In the marketing mix, Product stands for the characteristics of a product or service. Here too, this part of the marketing mix is more important for one company than for another. For companies that spend a lot on research & development, the product will be a more important part of the marketing mix than a company that trades in commodities. Marketing can achieve a lot of profit by differentiating apparently homogeneous products. Think of the 'renewed formulas' with shampoo, but also winter and summer tires instead of one type of tire. Packaging can also be seen as part of a product and should therefore also be treated in this part of the marketing mix.

Promotion in the marketing mix

Promotion is the last of the 4 P’s in the marketing mix that we discuss here. There are countless ways on how a product can be promoted. We distinguish two types of promotion in marketing. 1 above the line marketing 2 below the line marketing. With above the line marketing you have to think of mass communication such as advertising in different media. This type of advertising is primarily aimed at increasing brand awareness of a product (also known as branding).

Below the line marketing is the promotion that is primarily focused on more sales. Think of special promotions, in-store promotion, flyers, direct mailings. For niche products, marketing will mainly be applied below the line.

The 7P marketing mix for services from Booms & Bitner

We have just discussed the 4 P’s from the McCarthy marketing mix. McCarthy invented the 4P’s in 1960. Since that time, many marketers have devised variants of the 4P’s. One of the best-known additions to McCarthy's marketing mix is Booms & Bitner's 7P model from 1981. Booms & Bitner felt that the 4 P's needed to be expanded because the service sector was not taken into account. Booms & Bitner added the following three P’s to the marketing mix:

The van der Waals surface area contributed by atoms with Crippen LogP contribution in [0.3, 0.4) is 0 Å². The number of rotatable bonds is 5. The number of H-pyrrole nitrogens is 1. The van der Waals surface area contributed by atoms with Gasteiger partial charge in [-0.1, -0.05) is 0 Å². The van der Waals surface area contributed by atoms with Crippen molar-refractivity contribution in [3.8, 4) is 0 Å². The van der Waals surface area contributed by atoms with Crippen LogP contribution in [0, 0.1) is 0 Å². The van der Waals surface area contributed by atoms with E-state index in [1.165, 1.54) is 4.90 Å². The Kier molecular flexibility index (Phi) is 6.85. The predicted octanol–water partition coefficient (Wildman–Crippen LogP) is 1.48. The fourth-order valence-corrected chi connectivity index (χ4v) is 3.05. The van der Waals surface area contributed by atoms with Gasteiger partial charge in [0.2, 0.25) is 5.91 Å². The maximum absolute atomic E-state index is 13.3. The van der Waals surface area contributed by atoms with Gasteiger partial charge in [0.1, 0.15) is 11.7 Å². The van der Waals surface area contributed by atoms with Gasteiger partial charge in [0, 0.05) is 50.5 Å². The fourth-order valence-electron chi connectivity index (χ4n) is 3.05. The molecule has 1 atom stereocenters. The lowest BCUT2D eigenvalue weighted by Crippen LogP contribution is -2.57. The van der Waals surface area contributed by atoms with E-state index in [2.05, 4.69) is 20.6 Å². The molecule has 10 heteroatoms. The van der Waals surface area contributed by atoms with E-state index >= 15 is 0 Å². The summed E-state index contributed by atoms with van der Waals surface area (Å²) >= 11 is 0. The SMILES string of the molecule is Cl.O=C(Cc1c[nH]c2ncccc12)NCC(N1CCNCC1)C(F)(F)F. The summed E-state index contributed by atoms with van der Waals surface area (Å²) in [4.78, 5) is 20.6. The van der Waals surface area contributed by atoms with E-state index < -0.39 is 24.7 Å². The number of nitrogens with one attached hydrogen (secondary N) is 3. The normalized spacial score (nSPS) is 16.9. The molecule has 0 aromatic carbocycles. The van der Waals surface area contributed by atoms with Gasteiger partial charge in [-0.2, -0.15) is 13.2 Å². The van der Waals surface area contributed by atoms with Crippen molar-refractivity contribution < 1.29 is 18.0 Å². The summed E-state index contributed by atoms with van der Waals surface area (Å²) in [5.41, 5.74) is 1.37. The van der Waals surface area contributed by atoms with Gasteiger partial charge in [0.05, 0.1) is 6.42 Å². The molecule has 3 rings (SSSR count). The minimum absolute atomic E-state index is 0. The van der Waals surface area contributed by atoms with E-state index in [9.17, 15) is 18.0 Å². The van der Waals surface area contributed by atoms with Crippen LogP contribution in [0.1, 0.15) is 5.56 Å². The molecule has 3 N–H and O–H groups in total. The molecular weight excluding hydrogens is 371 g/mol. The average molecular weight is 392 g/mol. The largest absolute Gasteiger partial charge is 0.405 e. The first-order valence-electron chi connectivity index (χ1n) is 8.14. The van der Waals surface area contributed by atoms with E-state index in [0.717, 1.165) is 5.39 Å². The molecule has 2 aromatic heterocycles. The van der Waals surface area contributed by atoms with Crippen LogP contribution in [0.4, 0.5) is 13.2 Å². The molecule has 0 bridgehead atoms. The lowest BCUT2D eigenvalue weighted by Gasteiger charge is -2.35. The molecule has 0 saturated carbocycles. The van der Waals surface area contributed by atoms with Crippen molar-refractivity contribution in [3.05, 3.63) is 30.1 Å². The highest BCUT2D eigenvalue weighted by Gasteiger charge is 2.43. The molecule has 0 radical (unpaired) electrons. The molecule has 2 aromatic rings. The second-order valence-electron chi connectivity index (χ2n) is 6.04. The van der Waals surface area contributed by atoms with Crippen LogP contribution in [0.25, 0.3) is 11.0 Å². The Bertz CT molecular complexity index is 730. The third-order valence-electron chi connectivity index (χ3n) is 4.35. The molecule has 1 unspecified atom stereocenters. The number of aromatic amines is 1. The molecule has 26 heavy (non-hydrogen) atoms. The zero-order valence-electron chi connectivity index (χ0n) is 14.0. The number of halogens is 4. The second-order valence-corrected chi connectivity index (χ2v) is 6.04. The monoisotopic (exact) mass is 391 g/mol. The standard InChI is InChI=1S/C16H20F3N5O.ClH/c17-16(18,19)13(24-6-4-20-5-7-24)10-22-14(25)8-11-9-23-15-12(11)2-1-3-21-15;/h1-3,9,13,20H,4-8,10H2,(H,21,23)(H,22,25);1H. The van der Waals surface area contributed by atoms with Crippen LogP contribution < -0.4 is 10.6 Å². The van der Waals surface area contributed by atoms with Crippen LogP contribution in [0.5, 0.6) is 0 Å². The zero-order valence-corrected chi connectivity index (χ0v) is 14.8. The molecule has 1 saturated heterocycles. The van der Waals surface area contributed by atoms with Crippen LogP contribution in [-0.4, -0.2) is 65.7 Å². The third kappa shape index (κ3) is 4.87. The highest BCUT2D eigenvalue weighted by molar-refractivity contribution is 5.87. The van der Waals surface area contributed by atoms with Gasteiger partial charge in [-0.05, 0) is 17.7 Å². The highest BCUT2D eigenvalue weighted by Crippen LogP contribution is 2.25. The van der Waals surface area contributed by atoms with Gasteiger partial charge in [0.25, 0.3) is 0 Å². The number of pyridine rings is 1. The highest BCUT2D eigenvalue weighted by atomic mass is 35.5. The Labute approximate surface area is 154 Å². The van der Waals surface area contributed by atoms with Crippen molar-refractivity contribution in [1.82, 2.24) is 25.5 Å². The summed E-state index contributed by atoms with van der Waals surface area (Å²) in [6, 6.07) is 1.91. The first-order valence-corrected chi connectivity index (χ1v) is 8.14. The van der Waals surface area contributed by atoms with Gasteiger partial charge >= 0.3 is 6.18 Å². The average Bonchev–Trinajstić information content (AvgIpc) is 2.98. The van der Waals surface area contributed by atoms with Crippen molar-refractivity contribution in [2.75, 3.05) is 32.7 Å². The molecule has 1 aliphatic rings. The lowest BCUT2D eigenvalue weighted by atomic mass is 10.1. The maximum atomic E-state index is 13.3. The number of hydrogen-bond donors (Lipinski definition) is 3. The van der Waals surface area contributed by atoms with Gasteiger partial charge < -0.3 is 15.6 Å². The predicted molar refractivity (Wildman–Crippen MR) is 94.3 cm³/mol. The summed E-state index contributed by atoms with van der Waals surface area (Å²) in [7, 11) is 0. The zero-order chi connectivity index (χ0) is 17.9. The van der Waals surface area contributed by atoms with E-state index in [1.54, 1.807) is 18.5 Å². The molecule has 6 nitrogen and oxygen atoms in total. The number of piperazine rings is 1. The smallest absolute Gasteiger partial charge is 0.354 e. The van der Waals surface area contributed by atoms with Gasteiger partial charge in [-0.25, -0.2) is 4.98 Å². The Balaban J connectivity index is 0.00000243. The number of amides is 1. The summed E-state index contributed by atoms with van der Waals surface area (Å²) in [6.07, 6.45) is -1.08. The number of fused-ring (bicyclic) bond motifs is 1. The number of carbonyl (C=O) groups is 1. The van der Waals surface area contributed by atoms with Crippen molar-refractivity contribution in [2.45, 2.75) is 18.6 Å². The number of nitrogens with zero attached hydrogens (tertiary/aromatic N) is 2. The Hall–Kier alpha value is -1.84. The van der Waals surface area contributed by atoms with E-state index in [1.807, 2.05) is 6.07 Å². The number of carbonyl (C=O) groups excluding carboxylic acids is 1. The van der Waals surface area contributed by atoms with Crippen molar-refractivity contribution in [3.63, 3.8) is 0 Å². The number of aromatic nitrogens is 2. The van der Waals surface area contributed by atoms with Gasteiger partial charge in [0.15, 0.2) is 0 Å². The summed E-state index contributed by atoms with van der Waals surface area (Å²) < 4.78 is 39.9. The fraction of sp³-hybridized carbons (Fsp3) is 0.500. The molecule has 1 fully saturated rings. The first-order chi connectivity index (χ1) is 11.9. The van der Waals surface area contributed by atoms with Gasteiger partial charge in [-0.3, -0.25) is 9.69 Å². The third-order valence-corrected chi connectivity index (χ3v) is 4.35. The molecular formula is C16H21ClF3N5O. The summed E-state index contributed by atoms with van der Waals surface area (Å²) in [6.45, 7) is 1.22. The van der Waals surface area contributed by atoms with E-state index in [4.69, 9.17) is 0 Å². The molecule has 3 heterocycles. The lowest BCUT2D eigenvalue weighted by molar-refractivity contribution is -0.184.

• People
  • Physical evidence
  • Process

Booms & Bitner added People to the marketing mix. People, of course, stands for Personnel. A very large part of the Western economy revolves around services, with personnel playing a very important role in the perception of the service and the price that a consumer has to pay to use a service. Furthermore, personnel can add value to a product through service.

Physical evidence as a service is not tangible and it is difficult to prove the value of the service. A company that offers services will, therefore, try to provide physical proof that the service represents a certain value. The most concrete example of physical proof is a reference from a satisfied customer.

Where in the marketing mix with 4 P’s the product itself is the physical proof of the quality of a product, you obviously do not have that with a service. That is why Booms & Bitner believed that physical proof is a very important part of the marketing mix of services.

The third extra P from Booms & Bitner stands for Process. With process Booms & Bitner aim on Customer relationship management (CRM) and the entire process concerning the purchase of a service. The process gives the customer a certain feeling about the service. A good process increases customer satisfaction and therefore adds value. This is the reason that Booms & Bitner added ‘process’ as 7th P to the marketing mix.